A link specifically to their "collections" page can be seen here. I have only introduced these collections. I leave the browsing to you as your interests may differ slightly from mine.
I am sure more will follow, regarding the Griffith Institute and their site.
Saturday, 12 March 2011
Hatshepsut Project - Background work......can be found on the top- right of the blog, under Museums and Sites. This is a chance to share what i am working on and in some cases what i plan to work on in the near future.
As you will see from this blog i use Hotmail, under the name styler78. I publicly include my email on this blog and welcome all emails.
It seems that my account has been hijacked within the last 2-3 days. Emails are going out in my name, which are not of my making.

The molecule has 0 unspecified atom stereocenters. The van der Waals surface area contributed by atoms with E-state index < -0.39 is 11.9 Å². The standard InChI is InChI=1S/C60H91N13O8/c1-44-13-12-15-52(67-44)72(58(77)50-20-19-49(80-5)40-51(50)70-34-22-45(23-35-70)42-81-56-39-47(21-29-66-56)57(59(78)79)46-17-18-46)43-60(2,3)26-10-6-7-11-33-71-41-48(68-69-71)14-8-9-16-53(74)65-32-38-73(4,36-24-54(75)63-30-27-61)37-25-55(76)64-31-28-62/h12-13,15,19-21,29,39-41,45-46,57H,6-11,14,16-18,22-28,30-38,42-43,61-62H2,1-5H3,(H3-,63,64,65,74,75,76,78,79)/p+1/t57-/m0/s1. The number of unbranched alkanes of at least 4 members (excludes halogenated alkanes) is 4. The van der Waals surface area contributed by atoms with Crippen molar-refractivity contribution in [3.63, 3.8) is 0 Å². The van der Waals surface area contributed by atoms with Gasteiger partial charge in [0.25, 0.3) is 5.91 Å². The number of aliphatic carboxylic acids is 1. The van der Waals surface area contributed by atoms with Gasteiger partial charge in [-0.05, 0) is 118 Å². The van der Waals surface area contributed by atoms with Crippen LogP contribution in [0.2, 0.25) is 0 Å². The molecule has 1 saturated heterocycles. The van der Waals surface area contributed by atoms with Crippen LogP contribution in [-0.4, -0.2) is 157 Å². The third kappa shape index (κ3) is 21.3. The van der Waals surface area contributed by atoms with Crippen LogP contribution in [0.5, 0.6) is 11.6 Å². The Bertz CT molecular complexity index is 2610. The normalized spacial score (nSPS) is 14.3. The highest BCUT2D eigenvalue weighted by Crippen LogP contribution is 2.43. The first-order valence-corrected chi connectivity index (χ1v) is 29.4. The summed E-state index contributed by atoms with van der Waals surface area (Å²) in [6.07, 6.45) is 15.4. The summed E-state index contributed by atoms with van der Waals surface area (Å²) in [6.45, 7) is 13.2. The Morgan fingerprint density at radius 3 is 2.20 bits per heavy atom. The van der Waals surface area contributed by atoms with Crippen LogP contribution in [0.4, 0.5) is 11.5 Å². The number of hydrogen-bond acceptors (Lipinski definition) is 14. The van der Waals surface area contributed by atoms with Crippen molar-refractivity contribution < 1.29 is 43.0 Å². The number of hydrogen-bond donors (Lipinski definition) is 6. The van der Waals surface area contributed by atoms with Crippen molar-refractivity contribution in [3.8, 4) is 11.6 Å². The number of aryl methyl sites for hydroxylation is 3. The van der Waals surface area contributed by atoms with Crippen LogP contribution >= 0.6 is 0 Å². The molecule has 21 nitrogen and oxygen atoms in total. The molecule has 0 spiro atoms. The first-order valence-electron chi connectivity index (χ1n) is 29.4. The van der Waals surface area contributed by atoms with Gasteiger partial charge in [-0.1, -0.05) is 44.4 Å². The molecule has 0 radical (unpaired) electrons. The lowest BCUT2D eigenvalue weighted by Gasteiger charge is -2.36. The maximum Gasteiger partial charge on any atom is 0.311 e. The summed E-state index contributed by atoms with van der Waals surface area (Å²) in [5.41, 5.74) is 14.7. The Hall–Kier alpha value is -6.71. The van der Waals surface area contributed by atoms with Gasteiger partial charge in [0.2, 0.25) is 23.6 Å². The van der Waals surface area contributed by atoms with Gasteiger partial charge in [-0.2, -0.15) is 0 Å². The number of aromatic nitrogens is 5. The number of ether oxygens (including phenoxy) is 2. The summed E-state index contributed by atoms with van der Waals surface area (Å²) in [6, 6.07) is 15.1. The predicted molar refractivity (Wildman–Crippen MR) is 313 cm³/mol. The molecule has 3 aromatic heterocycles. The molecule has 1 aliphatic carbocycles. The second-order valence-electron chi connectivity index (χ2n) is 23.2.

If anyone receives an email which reads something along the lines of:
"there is so much we need to catch up on I found something that is ideal for your lifestyle I didnt think that this could do much for me at first (spam email address) ive never seen so much money in my entire life its always good to broaden your horizons"
then the email is not from me.
Using Hotmail's own advise- I've changed my password and will assume that this will correct matters. If you get an email from me which you would like me to verify- please ask (post a comment on this post). I would say that 90% of my emails will specifically be about Ancient Egypt. If not-then do not click any links.
Also i will sign emails "Regards, Stuart"-or similar, as i tend to do on this blog. Do not click any links on possibly "dodgy" emails.
Thank you (and of course my apologies) to Dr. Leser for your email- informing me of this.
I will change my email address if problems persist,
Friday, 11 March 2011
Last night as i was nearing brain- freeze on Flickr - i decided to drop in to see what Kate was posting. To my delight, Kate had just posted the following article:
UK TV Tonight 10pm - Hatshepsut